Saraji Sabigrass

Scientific name(s)
Urochloa mosambicensis


  • Fast growing in spring.
  • Excellent drought survival ability.
  • Grows well on a wide range of soil types and environments.
  • Tolerates heavy grazing.
  • Tolerates lower fertility than most sown grasses
    with some salinity tolerance.
  • Responsive to increased soil fertility.
  • Few pests and diseases.
  • Better winter growth than cv Nixon.


  • Matures quickly and dries off early in autumn.
  • Sensitive to frost.
  • Not suited to heavy clays.

Plant description

Plant: Stoloniferous, sprawling lower branches, sometimes rooting from lower nodes, 30-100 cm high.

Stems: Trailing, hairy nodes.

Leaves: Often pale green, hairy, 20 – 40 cm long, up to 1 cm wide

Seeds: Vary from a dull green to straw in colour, to 1M seeds/kg.

Seedhead: 3-15 branches, 2-8 cm long, seeds in 2 symmetrical rows

Pasture type and use

Summer growing perennial grass used in tropical cattle grazing systems, roadside stabilisation and mine rehabilitation. Palatable plant with good forage quality when green.

Where it grows

500 – 1300 mm/annum.

Well adapted to a wide range of well drained, not waterlogged, soils including sands, loams and lighter clay soils of low to high fertility. Tolerant of lower fertility than alternative sown grasses. Some salinity tolerance.

Summer growing grass with most production occurring in the warmer months, responding rapidly to spring and early summer rainfall; dries off rapidly in autumn. Plants frosted in winter but shoot in early spring when moisture is available.


Companion species
Grasses: Not usually sown with grasses; has invaded run-down buffel pastures and grown with Indian couch (Bothriochloa pertusa)

Legumes: Not usually sown with legumes; Potential legumes vary from the tropics to the sub-tropics and with soil type; Sown legumes, include the summer growing legumes stylo (Stylosanthes spp.), desmanthus (Desmanthus virgatus), butterfly pea (Clitoria ternatea), leucaena (Leucaena leucocephala) and lucerne (Medicago sativa), and annual winter growing medic cultivars (Medicago spp.).

Sowing/planting rates as single species
2-4 kg/ha bare seed; usual seed quality (germination and purity) and maturity considerations, 600,000-1 M seeds/kg. Sow up to 2 cm deep.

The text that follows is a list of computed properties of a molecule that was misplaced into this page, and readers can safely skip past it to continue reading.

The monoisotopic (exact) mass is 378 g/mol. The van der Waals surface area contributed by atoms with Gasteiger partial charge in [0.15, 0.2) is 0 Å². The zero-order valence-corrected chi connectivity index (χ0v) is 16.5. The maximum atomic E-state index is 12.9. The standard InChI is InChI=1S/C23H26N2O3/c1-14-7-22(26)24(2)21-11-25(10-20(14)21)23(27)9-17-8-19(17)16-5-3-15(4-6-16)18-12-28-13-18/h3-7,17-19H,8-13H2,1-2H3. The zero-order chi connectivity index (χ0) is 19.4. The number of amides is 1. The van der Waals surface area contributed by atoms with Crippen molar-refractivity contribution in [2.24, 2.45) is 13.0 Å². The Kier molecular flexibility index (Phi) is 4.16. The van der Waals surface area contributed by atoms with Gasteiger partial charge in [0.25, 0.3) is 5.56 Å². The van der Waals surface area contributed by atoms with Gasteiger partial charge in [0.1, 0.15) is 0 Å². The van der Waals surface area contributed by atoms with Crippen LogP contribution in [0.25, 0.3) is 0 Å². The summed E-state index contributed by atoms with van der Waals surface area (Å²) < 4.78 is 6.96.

Sowing/planting rates in mixtures
1-4 kg/ha bare seed, sow at a pro rata rate depending on the number of species in the mixture; sowing rate is unchanged when sown with legumes.

Sowing time
On spring to early summer rainfall or mid-January to February to avoid heat wave periods. Freshly harvested untreated seed remains dormant for the current season (6 months), but can be hammer-milled to remove the inhibiting glumes for earlier sowing.

Not applicable

Varies with soil texture, fertility and rainfall; responds to phosphorus (to 35 kg P/ha) and nitrogen (to 100kg N/ha).


Maintenance fertiliser
Not usually fertilised for grazing; Depending on soil -responds to nitrogen (to 100 kg/ha) and phosphorus. High rates for seed production.

Heavy grazing, cutting and fire tolerant, responds rapidly to spring/early summer rain and is selectively grazed, can become ‘papery’ in a dry autumn even before frosting.

Ability to spread
Good ability to spread by seed and stolons, adapted to low fertility soils. Fast growing seedlings.

Weed potential
Potential competitor in ungrazed sites e.g. roadsides..

Major pests
No significant pests under grazing.

Major diseases
No significant diseases under grazing.

Herbicide susceptibility
Glyphosate (Roundup) susceptible, tolerates atrazine to 4L/ha.

Animal production

Feeding value
High quality when green and growing; CP in fertilised young leaf to 20% and IVDMD to 70% declining rapidly when mature to less than 10% CP and 45% IVDMD. Phosphorus range of 0.1-0.6% depending on soil fertility and fertiliser. Sodium levels 0.1-1.5% varies with soils.

High palatability when growing, lower on maturity.

Production potential
0.5-5t DM/ha depending on soils and fertiliser (N and P rates), producing 80-360 kg LWG /ha/year (the higher levels with fertiliser and companion legumes).

Livestock disorders/toxicity
No disorders or toxicity.